At some point in the 21st century, “meta” became the go-to adjective for any work of pop culture with a sense of itself, whether it’s a TV show breaking the fourth wall or a movie literally stopping the action on screen to offer an insight or a song in which the artist comments about herself.

I don’t know what the next thing is after “meta,” but I do know “A Futile and Stupid Gesture” is that thing. This is quite possibly the most self-referential, inside-jokey, look-at-how-clever-we-are, off-the-charts Meta Movie I’ve ever seen.

Sometimes that’s pretty great. At other times, it detracts from the core story at hand: a biopic of Douglas Kenney, the influential and troubled comedic genius who co-founded the National Lampoon magazine, co-wrote the screenplay for “National Lampoon’s Animal House,” wrote and produced “Caddyshack” and had a hand in launching the careers of many if not most of the cast members of the first few seasons of “Saturday Night Live.”

Directed by David Wain from a screenplay by John Aboud and Michael Colton (adapted from the must-read book by Josh Karp), “A Futile and Stupid Gesture” stars Will Forte as Kenney — but it also stars Martin Mull as “Modern Doug,” i.e., a version/vision of what Kenney would have been like had he not died mysteriously in 1980 at the age of 33.

It’s Modern Doug who walks into flashback scenes and narrates the story while addressing the camera, and see what I mean about this movie being extra-meta?

As actors playing John Belushi, Christopher Guest, Gilda Radner, Bill Murray, et al., join the story, Modern Doug says, “Yeah, so these actors don’t look exactly like the real people — but come on, you think I looked like Will Forte when I was 27? You think Will Forte looks 27?”

The meta stakes are raised with “National Lampoon’s Animal House” veterans Mark Metcalfe (who played Doug Neidermeyer) and Martha Smith (Barbara “Babs” Jansen) having small roles in this film that have nothing to do with the characters they played in the comedy classic.

And get this: Joel McHale, the star of “Community,” plays Chevy Chase (and does a dang good job of doing it), who of course co-starred on “Community” and famously clashed with just about everyone on “Community.”

Oh right. This is mainly the story of Doug Kenney, who grew up in Chagrin Falls, Ohio (how’s that for a National Lampoon-sounding name for a town?) and in the 1960s attended Harvard University, where he co-led the charge to dust off the Harvard Lampoon and turn it into something relevant and irreverent.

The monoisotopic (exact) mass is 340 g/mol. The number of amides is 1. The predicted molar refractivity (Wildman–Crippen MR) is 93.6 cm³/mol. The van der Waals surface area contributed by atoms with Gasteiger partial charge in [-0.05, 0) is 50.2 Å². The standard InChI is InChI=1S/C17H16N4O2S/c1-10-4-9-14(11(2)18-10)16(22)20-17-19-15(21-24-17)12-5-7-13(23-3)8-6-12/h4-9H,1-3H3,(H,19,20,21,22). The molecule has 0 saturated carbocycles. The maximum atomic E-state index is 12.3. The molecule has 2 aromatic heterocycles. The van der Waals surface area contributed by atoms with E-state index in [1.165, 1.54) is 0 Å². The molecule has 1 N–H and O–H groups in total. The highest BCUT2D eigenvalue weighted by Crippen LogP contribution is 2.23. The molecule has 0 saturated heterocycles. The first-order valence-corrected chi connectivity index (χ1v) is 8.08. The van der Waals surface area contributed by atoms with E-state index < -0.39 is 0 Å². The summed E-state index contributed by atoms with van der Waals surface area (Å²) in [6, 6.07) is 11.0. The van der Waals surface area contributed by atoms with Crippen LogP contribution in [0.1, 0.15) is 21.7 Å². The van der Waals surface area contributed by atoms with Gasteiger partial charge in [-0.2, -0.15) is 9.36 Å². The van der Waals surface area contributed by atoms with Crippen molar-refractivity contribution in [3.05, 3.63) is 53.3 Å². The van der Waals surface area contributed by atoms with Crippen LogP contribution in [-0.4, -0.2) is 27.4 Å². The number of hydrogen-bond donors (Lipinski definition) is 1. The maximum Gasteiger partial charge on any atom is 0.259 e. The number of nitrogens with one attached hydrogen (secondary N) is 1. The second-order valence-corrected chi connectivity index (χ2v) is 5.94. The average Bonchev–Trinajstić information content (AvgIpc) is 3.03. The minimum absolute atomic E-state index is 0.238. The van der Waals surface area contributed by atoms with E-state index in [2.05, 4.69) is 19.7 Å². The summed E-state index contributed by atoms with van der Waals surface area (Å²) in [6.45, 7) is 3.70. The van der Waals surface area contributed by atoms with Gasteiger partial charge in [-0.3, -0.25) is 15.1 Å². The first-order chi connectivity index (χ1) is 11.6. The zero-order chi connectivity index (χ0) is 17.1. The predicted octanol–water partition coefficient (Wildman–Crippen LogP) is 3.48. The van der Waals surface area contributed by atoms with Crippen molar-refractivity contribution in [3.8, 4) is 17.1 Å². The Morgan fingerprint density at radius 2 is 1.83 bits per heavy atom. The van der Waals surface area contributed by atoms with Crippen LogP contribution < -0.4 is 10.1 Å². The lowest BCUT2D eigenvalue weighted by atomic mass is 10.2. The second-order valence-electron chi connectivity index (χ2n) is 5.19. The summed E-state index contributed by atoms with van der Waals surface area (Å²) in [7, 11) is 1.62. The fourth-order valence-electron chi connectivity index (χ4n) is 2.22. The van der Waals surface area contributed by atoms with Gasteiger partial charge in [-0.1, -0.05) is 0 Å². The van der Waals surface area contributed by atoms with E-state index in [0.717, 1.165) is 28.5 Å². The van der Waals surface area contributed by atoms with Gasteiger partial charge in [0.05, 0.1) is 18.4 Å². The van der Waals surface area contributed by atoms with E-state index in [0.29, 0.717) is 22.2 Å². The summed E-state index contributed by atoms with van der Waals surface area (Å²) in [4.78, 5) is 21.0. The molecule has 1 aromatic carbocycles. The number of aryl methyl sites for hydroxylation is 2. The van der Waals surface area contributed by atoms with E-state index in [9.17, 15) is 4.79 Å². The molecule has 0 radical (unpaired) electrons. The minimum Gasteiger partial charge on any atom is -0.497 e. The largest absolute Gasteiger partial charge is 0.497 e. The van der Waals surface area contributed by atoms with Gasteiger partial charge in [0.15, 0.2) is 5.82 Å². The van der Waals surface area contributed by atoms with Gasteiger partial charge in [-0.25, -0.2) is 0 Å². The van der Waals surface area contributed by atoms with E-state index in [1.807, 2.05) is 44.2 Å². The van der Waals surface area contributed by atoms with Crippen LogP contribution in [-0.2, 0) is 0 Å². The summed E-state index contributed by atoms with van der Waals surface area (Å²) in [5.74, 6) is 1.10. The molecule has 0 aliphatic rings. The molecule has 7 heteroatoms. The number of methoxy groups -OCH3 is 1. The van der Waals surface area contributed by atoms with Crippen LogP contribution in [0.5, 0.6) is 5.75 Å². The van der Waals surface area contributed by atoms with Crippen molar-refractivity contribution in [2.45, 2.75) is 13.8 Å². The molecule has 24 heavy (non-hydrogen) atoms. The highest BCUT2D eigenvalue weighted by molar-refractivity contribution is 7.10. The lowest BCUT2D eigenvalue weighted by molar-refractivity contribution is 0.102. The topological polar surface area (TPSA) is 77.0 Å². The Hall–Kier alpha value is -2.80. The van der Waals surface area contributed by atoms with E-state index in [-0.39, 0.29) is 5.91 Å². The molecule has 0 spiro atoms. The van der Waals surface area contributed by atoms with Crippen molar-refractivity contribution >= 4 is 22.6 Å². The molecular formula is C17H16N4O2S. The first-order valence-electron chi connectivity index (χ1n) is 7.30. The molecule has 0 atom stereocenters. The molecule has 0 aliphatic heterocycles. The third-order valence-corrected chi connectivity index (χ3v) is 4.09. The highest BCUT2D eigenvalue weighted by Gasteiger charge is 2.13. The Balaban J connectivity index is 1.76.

Kenney and his writing partner Henry Beard (Domhnall Gleason) took it to the next level in 1970 when they launched National Lampoon magazine, which went far beyond the boundaries of the light satire to be found in the likes of Mad Magazine or the naughty writings and cartoons in Playboy.

The Lampoon put out a cover with a picture of a dog with a gun to its head, and the caption, “If You Don’t Buy This Magazine, We’ll Kill This Dog.” A typical fake full-page ad showed a Volkswagen Beetle floating in the water, with the tag line: “If Ted Kennedy Drove a VW, He’d Be President Today.”

National Lampoon the magazine led to National Lampoon’s Radio Hour (starring Belushi, Radner, Guest and Harold Ramis, among others), a live National Lampoon tour, books — and movies with the Lampoon imprint, including of course “National Lampoon’s Animal House.” When Lorne Michaels was casting about for talent to appear on a weekly, late-night, satirical comedy/music show, he basically raided the Lampoon’s roster.

At one point the screen fills up with the names of contributors to the Lampoon, many of whom went on to great success — and then a black couple approaches Modern Doug, and the woman says, “So there were no funny black writers in the 1970s, and just one woman?” to which Modern Doug replies, “Oh, I’m sure they were out there, but we didn’t think to look. It was a different time. In our defense, we also had very few Jews.”

At that point I wished Modern Doug would take a walk and we could just stick with the story of Kenney’s remarkable talent, his uneasiness with success and his chagrin (if you will) over the fact his parents thought he was frittering his life away on juvenile humor, even when Doug attained great success.

Forte captures Kenney’s deadpan comedic insanity and his wry humor, but also conveys the sense of melancholy and emotional restlessness plaguing Doug. Director Wain and the production team do a fantastic job of re-creating the atmosphere on the sets of “Animal House” and “Caddyshack.”

Kenney grows increasingly dependent on drugs and falls into ever-deeper depression. He’s convinced “Caddyshack” will be a career-crushing debacle. The always-terrific Emmy Rossum plays Kathryn Walker, who was with Kenney for the last few years of his life and became a rare voice of support and reality in Doug’s world. (Chase also comes across as a loyal and genuinely caring friend.) Kathryn clearly loves Doug, and is heartbroken he can’t see in himself what she sees in him.

Doug Kenney died after falling from a cliff in Kauai, Hawaii. Some say he fell; others are sure he jumped. (Police ruled it an accident. The film sides with the argument he jumped.) Harold Ramis famously said, “Doug probably fell while he was looking for a place to jump.”

Exactly the kind of joke Douglas Kenney would have loved.

★★★

Netflix presents a film directed by David Wain and written by Michael Colton and John Aboud. No MPAA rating. Running time: 101 minutes. Premieres Friday on Netflix.